LOS ANGELES—The Digital Entertainment Group (DEG) has released new data showing that many pandemic trends continued in the first half of this year, with spending on streaming showing no signs of subscription fatigue.
Consumer spending on subscription streaming rose almost 17% to $6.3 billion for the second quarter, and by 21% to $12.2 billion in the first six months of 2021 according to DEG, a home entertainment trade group backed by the Hollywood studios and major movie and TV content producers.
The increase is particularly notable given the large increases in spending in streaming services that occurred in 2020 during the pandemic lockdowns.
Overall consumers spent $15.7 billion on movies and television shows consumed at home and on the go in the first six months of 2021. For the full first half, spending rose 5% from the $14.9 billion consumers spent in the first six months of 2020, which was a record-breaking period for home viewing as consumers limited out-of-home activity in response to the spread of the novel coronavirus. Second quarter growth year-over-year was 1%, for a total of $7.9 billion.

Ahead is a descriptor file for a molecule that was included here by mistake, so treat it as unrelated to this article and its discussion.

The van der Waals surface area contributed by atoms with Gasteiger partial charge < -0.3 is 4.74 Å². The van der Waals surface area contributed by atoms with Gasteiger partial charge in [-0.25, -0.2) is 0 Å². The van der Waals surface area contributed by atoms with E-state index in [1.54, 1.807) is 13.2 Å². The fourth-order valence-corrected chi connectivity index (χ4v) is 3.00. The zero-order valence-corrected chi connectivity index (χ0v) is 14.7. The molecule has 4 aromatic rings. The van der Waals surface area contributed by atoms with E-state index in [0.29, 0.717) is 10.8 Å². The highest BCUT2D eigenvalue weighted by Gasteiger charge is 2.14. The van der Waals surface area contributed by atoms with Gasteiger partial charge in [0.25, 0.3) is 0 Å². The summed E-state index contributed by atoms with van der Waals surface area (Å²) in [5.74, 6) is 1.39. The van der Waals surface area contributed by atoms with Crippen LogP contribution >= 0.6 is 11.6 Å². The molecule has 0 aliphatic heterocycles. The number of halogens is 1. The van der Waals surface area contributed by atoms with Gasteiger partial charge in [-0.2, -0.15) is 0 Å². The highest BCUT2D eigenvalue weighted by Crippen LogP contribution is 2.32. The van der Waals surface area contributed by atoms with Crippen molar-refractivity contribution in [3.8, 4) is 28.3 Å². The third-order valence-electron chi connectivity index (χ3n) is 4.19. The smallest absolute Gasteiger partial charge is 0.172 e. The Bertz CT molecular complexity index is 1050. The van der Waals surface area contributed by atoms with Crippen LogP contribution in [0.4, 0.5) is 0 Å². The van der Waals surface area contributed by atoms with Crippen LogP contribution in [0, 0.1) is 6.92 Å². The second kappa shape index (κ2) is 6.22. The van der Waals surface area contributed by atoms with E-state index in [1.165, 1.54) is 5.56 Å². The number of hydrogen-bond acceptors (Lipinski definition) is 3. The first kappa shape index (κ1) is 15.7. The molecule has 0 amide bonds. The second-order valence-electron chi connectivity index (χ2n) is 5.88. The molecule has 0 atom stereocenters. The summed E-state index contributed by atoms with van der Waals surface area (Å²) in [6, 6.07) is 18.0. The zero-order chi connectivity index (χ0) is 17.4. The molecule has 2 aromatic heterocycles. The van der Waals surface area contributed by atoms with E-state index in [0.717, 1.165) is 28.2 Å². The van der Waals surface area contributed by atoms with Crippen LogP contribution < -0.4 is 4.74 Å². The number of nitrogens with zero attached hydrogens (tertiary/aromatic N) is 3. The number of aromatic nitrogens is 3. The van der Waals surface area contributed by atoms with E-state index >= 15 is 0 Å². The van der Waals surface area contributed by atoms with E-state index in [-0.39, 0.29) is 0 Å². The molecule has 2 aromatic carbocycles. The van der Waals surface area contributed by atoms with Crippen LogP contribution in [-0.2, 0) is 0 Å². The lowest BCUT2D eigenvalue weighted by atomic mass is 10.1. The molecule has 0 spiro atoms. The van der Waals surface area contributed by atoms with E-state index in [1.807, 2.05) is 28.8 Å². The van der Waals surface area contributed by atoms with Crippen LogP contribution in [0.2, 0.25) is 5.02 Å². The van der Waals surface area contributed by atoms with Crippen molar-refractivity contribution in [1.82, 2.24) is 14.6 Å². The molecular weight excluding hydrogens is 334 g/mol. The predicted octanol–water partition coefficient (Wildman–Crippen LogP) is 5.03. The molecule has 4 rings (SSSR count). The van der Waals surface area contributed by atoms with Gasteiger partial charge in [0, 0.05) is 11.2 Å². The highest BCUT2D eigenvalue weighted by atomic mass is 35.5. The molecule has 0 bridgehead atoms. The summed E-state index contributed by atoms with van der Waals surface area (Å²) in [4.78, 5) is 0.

When compared against the comparable pre-pandemic period in 2019, total U.S. home entertainment spending in 2021 shows growth of more than 35% for the second quarter and 32% for the first half, demonstrating consumers’ continued strong engagement with content, DEG reported. Internet-delivered video-on-demand (VOD) rentals grew 24% in the first half of 2021, compared to the same period in 2019.
The group also noted that the rise of premium channels for new films probably produced another $1 billion in revenue that was not captured by their data.
However, the theatrical box office was down 85% in the first half of 2021 compared to 2020 and the lack of new releases hurt electronic sell-through (EST), which was down 29% from 2019 pre-pandemic levels.
More data and the full presentation at the DEG Expo can be found here.
George Winslow is the senior content producer for TV Tech. He has written about the television, media and technology industries for nearly 30 years for such publications as Broadcasting & Cable, Multichannel News and TV Tech. Over the years, he has edited a number of magazines, including Multichannel News International and World Screen, and moderated panels at such major industry events as NAB and MIP TV. He has published two books and dozens of encyclopedia articles on such subjects as the media, New York City history and economics.
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